Published by Sally on December 1, 2009

A shorter version of this article first appeared in Wine and Spirit magazine in 2006, since merged into Harpers Wine and Spirit.

Micro-oxygenation, or mox to its mates, is a controlled, periodically continuous addition of tiny amounts of oxygen to wine, usually red. Among other things, it’s argued to have the same effect as the aeration of wine during racking (taking wine off its sediment and putting in a clean container), and barrel maturation.

Forget the new world being leaders in technical winemaking innovation. Mox was devised in 1991 by Patrick Ducournau, of Domaine Mouréou/Chapelle Lenclos in Madiran, as a way of softening the tannins of his home grape variety, tannat, which has legendary tannins.

Benefits include the stabilisation of colour, the building up and softening of structure and the lessening of stinky, reductive notes

It’s now widely used across the winemaking globe, on tannic grape varieties. Mox and pinot noir are unlikely ever to be best buddies. Justin Knock, at the time one of the Foster’s Group winemakers said: “you use mox on tannic grape varieties, for softer styles of red wine to drink at an earlier age, and you can use it on your best wines to make them more complete.” He outlined the technique’s benefits as including the stabilisation of colour, the building up and softening of structure, the lessening of stinky, reductive notes during tank maturation, and the amelioration of ‘green characters’. He said it was used at Rosemount, Lindemans and Wynn’s.

The fundamental risk is oxidation. Peter Taylor, global winemaking development director at Foster’s Group said: “you need your quality control spot on because you’re doing something different. We taste and analyse more regularly than we would normally. We don’t know how much oxygen a wine needs during its development, so need to monitor carefully.”

The argument goes thus: racking saturates a wine with oxygen, which is then gradually absorbed and used by elements in the wine. A controlled amount is thought to be more predictable than racking, for example, somewhere between 60 and 80ml/litre/month before MLF (malolactic fermentation) and a very low rate after MLF, 1-2ml/litre/month, for up to six months, might be common. But it isn’t known how much oxygen a wine needs, so it’s still work in progress.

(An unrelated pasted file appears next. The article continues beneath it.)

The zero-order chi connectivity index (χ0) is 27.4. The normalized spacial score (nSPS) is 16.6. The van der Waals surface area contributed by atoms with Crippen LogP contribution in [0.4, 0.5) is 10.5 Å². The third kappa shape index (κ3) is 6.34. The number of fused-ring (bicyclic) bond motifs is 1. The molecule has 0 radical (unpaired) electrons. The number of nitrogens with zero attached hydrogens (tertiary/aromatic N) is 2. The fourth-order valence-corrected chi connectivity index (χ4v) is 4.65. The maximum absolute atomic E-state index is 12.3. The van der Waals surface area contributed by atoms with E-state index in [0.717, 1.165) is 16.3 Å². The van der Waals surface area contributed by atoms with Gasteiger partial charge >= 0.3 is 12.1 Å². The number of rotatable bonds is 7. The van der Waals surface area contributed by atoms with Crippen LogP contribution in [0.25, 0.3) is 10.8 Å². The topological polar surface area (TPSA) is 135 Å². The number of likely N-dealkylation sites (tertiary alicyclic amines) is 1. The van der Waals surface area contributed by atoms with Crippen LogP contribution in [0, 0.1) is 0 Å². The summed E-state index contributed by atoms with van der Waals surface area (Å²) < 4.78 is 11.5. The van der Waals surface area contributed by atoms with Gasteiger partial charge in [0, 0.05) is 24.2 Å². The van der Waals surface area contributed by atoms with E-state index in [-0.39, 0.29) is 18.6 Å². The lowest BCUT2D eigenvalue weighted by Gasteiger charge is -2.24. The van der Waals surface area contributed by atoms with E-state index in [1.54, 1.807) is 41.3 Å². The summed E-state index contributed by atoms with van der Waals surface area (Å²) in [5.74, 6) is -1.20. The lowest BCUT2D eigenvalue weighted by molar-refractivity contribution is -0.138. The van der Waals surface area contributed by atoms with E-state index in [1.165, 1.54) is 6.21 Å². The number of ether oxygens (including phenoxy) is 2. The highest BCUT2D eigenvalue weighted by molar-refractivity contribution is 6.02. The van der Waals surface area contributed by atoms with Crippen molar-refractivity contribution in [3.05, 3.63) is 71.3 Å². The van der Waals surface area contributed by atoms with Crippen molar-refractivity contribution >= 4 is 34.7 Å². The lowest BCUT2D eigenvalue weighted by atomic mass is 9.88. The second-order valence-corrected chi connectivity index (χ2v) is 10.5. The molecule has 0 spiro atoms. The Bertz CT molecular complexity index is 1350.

It can kill the fruit, over-oxidise the tannins and increase volatile acidity

Oxidation isn’t the only risk. Jacques Lurton, of international winemaking company J&F Lurton warns “Mox is a risky technique, it can kill the fruit, over-oxidise the tannins, increase volatile acidity by over three times if it’s not well managed and anticipated; [you may only see] the consequences six months later.”

He still uses it though, to stabilise colour, which is done between fermentation and MLF and can increase colour by up to 30% with apparently little effect on tannins. The oxygen fixes the colour to a tannin molecule. Otherwise the ‘unfixed’ colour molecules drop out.

Lurton said: “we don’t use mox during wine maturation after MLF, because it makes the wine too tight. It’s risky, you get a ‘tannic sensation’ and it stays in the wine forever.” He said they prefer to build structure in the vineyard with such techniques as water stress.

Temperature is something else to watch. If temperature is cold then reactions are slower and oxygen absorbs more easily which is an additional oxidation risk. It can take several days, even with close monitoring, to pick up the effects due to cold temperature lag time, by which time of course it could be too late. Ideal temperature range is thought to be 13 to 18°C.

Micro-oxygenation is not necessary

Not everyone is in favour of using micro-oxygenation. Nicholas Buck, director of Te Mata Estate in Hawke’s Bay, New Zealand prefers the low-tech approach, saying “Mox is not necessary. We’re very traditional, elevage en barrique with topping and racking, so our wines get plenty of oxygen over time. We achieve the same that mox tries to rush. With cellar temperature fluctuation, and two winters in barrel, we achieve lovely resolution of tannins with development of further flavours and aromas, and the wine is stable. Nice tannins, extracted well, can handle quite a lot of oxygen exposure. If you get the tannin right in the vineyard, and it’s right in the winemaking, you achieve long, elegant, even tannins.”

So mox helps improve the drinkability of young reds. And it is an addition of oxygen in a controlled fashion but we’re still experimenting to discover what the exact correct amounts should be, but we know they vary by grape variety and vintage.

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